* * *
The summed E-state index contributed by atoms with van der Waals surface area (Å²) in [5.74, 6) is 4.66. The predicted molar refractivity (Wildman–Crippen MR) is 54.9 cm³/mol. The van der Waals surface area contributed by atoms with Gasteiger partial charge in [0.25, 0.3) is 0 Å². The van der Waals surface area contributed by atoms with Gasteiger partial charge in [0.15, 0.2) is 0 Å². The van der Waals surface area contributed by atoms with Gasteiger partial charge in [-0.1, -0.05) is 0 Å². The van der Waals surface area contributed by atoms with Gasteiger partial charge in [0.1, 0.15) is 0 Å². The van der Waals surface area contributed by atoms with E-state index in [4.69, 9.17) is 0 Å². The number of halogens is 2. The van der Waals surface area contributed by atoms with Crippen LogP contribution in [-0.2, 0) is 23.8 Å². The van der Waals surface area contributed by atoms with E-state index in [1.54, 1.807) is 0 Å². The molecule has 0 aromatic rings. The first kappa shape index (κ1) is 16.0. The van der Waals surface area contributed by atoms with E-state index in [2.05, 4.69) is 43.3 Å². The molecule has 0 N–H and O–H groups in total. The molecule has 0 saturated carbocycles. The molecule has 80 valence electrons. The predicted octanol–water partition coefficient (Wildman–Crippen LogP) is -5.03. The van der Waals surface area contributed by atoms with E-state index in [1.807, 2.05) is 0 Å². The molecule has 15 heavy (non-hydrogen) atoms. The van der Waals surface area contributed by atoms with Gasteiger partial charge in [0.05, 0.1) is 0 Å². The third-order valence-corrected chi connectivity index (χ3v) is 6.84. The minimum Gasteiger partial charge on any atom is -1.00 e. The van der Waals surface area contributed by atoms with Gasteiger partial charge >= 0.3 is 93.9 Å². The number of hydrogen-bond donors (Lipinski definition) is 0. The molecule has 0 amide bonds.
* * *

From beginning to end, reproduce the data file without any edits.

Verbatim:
The summed E-state index contributed by atoms with van der Waals surface area (Å²) in [5.74, 6) is 4.66. The predicted molar refractivity (Wildman–Crippen MR) is 54.9 cm³/mol. The van der Waals surface area contributed by atoms with Gasteiger partial charge in [0.25, 0.3) is 0 Å². The van der Waals surface area contributed by atoms with Gasteiger partial charge in [0.15, 0.2) is 0 Å². The van der Waals surface area contributed by atoms with Gasteiger partial charge in [-0.1, -0.05) is 0 Å². The van der Waals surface area contributed by atoms with Gasteiger partial charge in [0.1, 0.15) is 0 Å². The van der Waals surface area contributed by atoms with E-state index in [4.69, 9.17) is 0 Å². The number of halogens is 2. The van der Waals surface area contributed by atoms with Crippen LogP contribution in [-0.2, 0) is 23.8 Å². The van der Waals surface area contributed by atoms with E-state index in [1.54, 1.807) is 0 Å². The molecule has 0 aromatic rings. The first kappa shape index (κ1) is 16.0. The van der Waals surface area contributed by atoms with E-state index in [2.05, 4.69) is 43.3 Å². The molecule has 0 N–H and O–H groups in total. The molecule has 0 saturated carbocycles. The molecule has 80 valence electrons. The predicted octanol–water partition coefficient (Wildman–Crippen LogP) is -5.03. The van der Waals surface area contributed by atoms with E-state index in [1.807, 2.05) is 0 Å². The molecule has 15 heavy (non-hydrogen) atoms. The van der Waals surface area contributed by atoms with Gasteiger partial charge in [0.05, 0.1) is 0 Å². The third-order valence-corrected chi connectivity index (χ3v) is 6.84. The minimum Gasteiger partial charge on any atom is -1.00 e. The van der Waals surface area contributed by atoms with Gasteiger partial charge >= 0.3 is 93.9 Å². The number of hydrogen-bond donors (Lipinski definition) is 0. The molecule has 0 amide bonds.